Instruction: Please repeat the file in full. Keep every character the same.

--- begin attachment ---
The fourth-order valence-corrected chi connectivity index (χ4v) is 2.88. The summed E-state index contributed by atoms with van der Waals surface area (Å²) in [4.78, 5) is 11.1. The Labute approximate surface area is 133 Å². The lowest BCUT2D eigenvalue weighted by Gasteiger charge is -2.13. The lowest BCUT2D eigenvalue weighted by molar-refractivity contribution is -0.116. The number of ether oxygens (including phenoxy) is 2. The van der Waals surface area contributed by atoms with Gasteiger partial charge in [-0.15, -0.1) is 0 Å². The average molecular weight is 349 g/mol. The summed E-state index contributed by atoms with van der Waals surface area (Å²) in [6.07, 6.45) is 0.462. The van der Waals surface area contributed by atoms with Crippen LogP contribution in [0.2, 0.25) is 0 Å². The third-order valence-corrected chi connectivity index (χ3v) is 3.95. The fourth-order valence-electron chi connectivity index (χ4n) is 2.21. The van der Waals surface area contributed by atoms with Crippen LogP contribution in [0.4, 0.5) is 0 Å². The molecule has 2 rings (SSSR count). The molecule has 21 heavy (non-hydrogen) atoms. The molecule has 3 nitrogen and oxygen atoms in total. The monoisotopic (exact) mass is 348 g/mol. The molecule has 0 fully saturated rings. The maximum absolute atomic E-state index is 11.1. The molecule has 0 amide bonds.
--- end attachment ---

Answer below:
The fourth-order valence-corrected chi connectivity index (χ4v) is 2.88. The summed E-state index contributed by atoms with van der Waals surface area (Å²) in [4.78, 5) is 11.1. The Labute approximate surface area is 133 Å². The lowest BCUT2D eigenvalue weighted by Gasteiger charge is -2.13. The lowest BCUT2D eigenvalue weighted by molar-refractivity contribution is -0.116. The number of ether oxygens (including phenoxy) is 2. The van der Waals surface area contributed by atoms with Gasteiger partial charge in [-0.15, -0.1) is 0 Å². The average molecular weight is 349 g/mol. The summed E-state index contributed by atoms with van der Waals surface area (Å²) in [6.07, 6.45) is 0.462. The van der Waals surface area contributed by atoms with Crippen LogP contribution in [0.2, 0.25) is 0 Å². The third-order valence-corrected chi connectivity index (χ3v) is 3.95. The fourth-order valence-electron chi connectivity index (χ4n) is 2.21. The van der Waals surface area contributed by atoms with Crippen LogP contribution in [0.4, 0.5) is 0 Å². The molecule has 2 rings (SSSR count). The molecule has 21 heavy (non-hydrogen) atoms. The molecule has 3 nitrogen and oxygen atoms in total. The monoisotopic (exact) mass is 348 g/mol. The molecule has 0 fully saturated rings. The maximum absolute atomic E-state index is 11.1. The molecule has 0 amide bonds.